The Myth of Enlightenment
by Charles Carreon
Anyone attempting to research the concept of Buddhist Enlightenment using the Internet will run into a small problem – the term “Enlightenment” is already owned by the Western Europeans, who so christened their culture’s emergence from the Dark Ages of Catholic scholasticism into the bright day of Deistic Scientism. This is no mere search-engine quirk. English translators chose the term “enlightenment” as a synonym for “bodhi,” a Sanskrit word with a variety of meanings, including “perfect knowledge,” “a learned one,” “a mythical elephant,” or “one who awakens another,” including a “cock.”
The 19th Century German Orientalist Max Muller is credited with choosing the English word “enlightenment” to translate “bodhi” when he published the Sacred Books of the East, a 50-volume set, from 1879 - 1910. The Sacred Books of the East “has become a landmark in the … study of religion and language [and] contributed significantly to the Western perception of the ‘religious’ or even ‘mystic’ East…” In Muller’s day, the Enlightenment had delivered Europe into a new world where the nightmares of the Inquisition had been put to rest, and the adventure of scientific discovery had become part of everyday life. Muller, and many other European philosophers, like Schopenhauer, saw the Buddha as an ally in the European struggle to overthrow the Catholic empire of faith using the tools of reason.
Skeptical European thinkers, Schopenhauer in particular, embraced Buddhist thought as a “religion of reason”. So Europeans, having just seen their culture lift itself out of the imposed darkness of the Middle Ages, their eyes each day wakening to the discovery of new marvels in the natural world, were not surprised to discover that in the ancient East, the Buddha had used the power of reason to illuminate the mystery of human existence itself. This discovery surely merited the use of the term, “enlightenment.”
A problem for English-speaking Buddhists arises from the use of this word, however, because “enlightenment” connotes instantaneous achievement of total understanding. As people who have grown up with electric light, we have greater control over electrons than any prior generation of humans, and when we flip a light switch, we expect instant illumination to follow. This is quite a different picture from the one I get when I think about “awakening” because “the cock crowed,” and the light of dawn is brightening the sky over the eastern shore of the Ganges.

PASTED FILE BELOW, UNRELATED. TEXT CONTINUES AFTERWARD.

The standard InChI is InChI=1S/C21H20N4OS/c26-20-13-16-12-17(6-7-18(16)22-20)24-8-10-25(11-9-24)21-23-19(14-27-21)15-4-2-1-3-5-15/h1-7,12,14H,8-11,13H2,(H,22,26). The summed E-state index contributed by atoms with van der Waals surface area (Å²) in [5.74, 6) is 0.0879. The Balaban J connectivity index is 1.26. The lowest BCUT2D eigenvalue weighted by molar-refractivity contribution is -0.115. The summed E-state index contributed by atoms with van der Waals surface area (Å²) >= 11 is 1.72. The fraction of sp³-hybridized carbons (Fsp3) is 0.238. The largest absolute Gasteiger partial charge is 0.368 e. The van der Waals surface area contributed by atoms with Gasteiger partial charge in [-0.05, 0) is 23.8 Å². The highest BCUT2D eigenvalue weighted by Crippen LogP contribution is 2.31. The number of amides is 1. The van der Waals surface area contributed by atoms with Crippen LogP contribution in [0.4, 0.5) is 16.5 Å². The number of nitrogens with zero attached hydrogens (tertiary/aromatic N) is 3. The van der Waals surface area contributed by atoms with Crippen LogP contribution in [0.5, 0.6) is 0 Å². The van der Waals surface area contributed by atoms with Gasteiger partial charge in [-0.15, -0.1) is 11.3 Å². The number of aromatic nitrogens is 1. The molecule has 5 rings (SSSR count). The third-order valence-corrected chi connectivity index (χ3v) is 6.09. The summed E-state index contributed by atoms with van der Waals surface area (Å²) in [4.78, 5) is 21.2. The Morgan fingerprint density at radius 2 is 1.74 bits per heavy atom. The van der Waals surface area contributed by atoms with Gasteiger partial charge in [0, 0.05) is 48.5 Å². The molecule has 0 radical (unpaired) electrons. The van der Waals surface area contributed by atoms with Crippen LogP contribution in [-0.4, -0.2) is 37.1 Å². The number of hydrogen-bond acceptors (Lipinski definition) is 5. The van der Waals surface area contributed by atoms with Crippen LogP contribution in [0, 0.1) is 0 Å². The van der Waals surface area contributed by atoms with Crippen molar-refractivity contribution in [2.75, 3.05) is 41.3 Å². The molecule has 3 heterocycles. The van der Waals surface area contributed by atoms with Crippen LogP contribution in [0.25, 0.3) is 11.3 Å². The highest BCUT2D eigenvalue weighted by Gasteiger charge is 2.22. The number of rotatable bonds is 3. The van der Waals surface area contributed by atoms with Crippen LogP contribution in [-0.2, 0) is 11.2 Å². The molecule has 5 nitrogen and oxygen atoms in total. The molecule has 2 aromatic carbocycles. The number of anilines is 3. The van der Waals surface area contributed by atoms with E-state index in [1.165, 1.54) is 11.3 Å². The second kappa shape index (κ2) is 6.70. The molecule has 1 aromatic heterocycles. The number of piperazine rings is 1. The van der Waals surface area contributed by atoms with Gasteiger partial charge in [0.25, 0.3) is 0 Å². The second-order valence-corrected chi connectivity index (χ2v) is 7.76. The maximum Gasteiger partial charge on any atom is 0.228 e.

You will recall that the Buddha “awakened” when he saw the morning star after spending the night under a fig tree (Ficus Religiosa) that is now called the Bodhi Tree. Since he was in India, it is quite likely he also heard some roosters crowing.
My lama, Gyatrul Rinpoche, was fond of the American term “push-button,” which he pronounced “poojsh-botton,” while extending his index finger. Americans, he observed, are accustomed to getting results at the push of a button. Unfortunately, he informed us on many occasions, Buddhist practice doesn’t work that way. “Slowly, slowly,” he would often say, is the way to change the direction of the mind. Dramatic changes were not what he was hoping to see in his students. He counseled steady effort in the right direction.
Self-development, however, is an important project for those who become dedicated to it, and the most popular paths seem to be the quick ones. We want weekend intensives, life-changing seminars, short practices that accomplish miracle results. We also tend to view our mental dissatisfaction as the consequence of some type of pathology that needs to be rooted out. When I was young, we had a whole spate of quick-and-pricey paths to liberation. We had “rebirthing,” where therapists simulate a better birth than we got in the stainless-steel birthing room where many of us were obstetrified into existence. We had Arthur Janov’s “primal scream,” where people found that nugget of agony and wrenched it out with a spasm of relief. We had Erhard Seminars Training (EST), where three days of abuse would produce a lifetime of release. We have Rolfing, Holotropic Breathwork, and endless other therapies, including boring old Freudian and Jungian psychotherapies, focused on getting to the heart of your pain and releasing it. It might be fair to say that, as a people, we worship catharsis, and impute tremendous benefit to the release of past trauma.
Buddhist practitioners laboring under the belief that they are going to “achieve enlightenment” adopt a similar strategy for finding life-fulfillment through meditation. They are hoping for “insight” into their problems, a “samadhi” that will leave them cleansed of anxiety, a “satori” that will unveil the truth, a “kensho” that will reveal their “original face.” Perhaps they hope for something really big, a “turning about at the deepest seat of consciousness,” as Alan Watts was fond of chattering about. However they put it, they are looking for a “new self” to take the place of the old one that causes all of their problems.
Would it be heretical to suggest that this is not what the Buddha had in mind when he taught the Eightfold Path to Bodhi?